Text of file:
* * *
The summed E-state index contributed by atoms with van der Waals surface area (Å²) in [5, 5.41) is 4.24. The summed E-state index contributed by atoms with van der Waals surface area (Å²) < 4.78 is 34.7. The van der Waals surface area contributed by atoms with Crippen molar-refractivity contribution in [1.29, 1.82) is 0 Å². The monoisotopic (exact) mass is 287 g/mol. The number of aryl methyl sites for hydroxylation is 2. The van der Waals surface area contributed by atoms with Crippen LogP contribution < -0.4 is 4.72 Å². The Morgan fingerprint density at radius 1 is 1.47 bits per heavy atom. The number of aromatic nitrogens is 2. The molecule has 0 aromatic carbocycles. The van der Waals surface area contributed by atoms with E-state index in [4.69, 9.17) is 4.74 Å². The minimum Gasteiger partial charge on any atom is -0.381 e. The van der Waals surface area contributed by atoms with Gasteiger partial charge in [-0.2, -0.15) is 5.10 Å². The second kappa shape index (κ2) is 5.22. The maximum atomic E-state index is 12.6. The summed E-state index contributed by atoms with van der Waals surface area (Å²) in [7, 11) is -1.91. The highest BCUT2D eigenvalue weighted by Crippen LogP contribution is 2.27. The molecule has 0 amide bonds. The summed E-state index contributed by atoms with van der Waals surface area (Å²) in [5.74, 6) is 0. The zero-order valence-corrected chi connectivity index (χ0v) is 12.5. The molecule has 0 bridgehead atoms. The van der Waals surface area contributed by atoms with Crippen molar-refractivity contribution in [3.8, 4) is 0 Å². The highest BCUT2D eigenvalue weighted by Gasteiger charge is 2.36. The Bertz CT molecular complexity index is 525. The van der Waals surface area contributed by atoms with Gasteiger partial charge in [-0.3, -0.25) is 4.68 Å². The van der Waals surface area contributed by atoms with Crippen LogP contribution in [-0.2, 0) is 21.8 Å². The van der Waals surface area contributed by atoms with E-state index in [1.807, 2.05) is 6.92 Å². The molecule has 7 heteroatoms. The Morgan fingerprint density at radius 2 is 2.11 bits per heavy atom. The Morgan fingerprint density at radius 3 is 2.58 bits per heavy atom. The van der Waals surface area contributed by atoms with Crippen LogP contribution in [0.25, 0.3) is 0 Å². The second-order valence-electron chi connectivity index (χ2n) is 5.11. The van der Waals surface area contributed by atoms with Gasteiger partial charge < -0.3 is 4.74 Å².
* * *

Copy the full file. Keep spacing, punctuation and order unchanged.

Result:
The summed E-state index contributed by atoms with van der Waals surface area (Å²) in [5, 5.41) is 4.24. The summed E-state index contributed by atoms with van der Waals surface area (Å²) < 4.78 is 34.7. The van der Waals surface area contributed by atoms with Crippen molar-refractivity contribution in [1.29, 1.82) is 0 Å². The monoisotopic (exact) mass is 287 g/mol. The number of aryl methyl sites for hydroxylation is 2. The van der Waals surface area contributed by atoms with Crippen LogP contribution < -0.4 is 4.72 Å². The Morgan fingerprint density at radius 1 is 1.47 bits per heavy atom. The number of aromatic nitrogens is 2. The molecule has 0 aromatic carbocycles. The van der Waals surface area contributed by atoms with E-state index in [4.69, 9.17) is 4.74 Å². The minimum Gasteiger partial charge on any atom is -0.381 e. The van der Waals surface area contributed by atoms with Gasteiger partial charge in [-0.2, -0.15) is 5.10 Å². The second kappa shape index (κ2) is 5.22. The maximum atomic E-state index is 12.6. The summed E-state index contributed by atoms with van der Waals surface area (Å²) in [7, 11) is -1.91. The highest BCUT2D eigenvalue weighted by Crippen LogP contribution is 2.27. The molecule has 0 amide bonds. The summed E-state index contributed by atoms with van der Waals surface area (Å²) in [5.74, 6) is 0. The zero-order valence-corrected chi connectivity index (χ0v) is 12.5. The molecule has 0 bridgehead atoms. The van der Waals surface area contributed by atoms with Crippen molar-refractivity contribution in [3.8, 4) is 0 Å². The highest BCUT2D eigenvalue weighted by Gasteiger charge is 2.36. The Bertz CT molecular complexity index is 525. The van der Waals surface area contributed by atoms with Gasteiger partial charge in [-0.3, -0.25) is 4.68 Å². The van der Waals surface area contributed by atoms with Crippen LogP contribution in [-0.2, 0) is 21.8 Å². The van der Waals surface area contributed by atoms with E-state index in [1.807, 2.05) is 6.92 Å². The molecule has 7 heteroatoms. The Morgan fingerprint density at radius 2 is 2.11 bits per heavy atom. The Morgan fingerprint density at radius 3 is 2.58 bits per heavy atom. The van der Waals surface area contributed by atoms with Crippen LogP contribution in [0.25, 0.3) is 0 Å². The second-order valence-electron chi connectivity index (χ2n) is 5.11. The van der Waals surface area contributed by atoms with Gasteiger partial charge < -0.3 is 4.74 Å².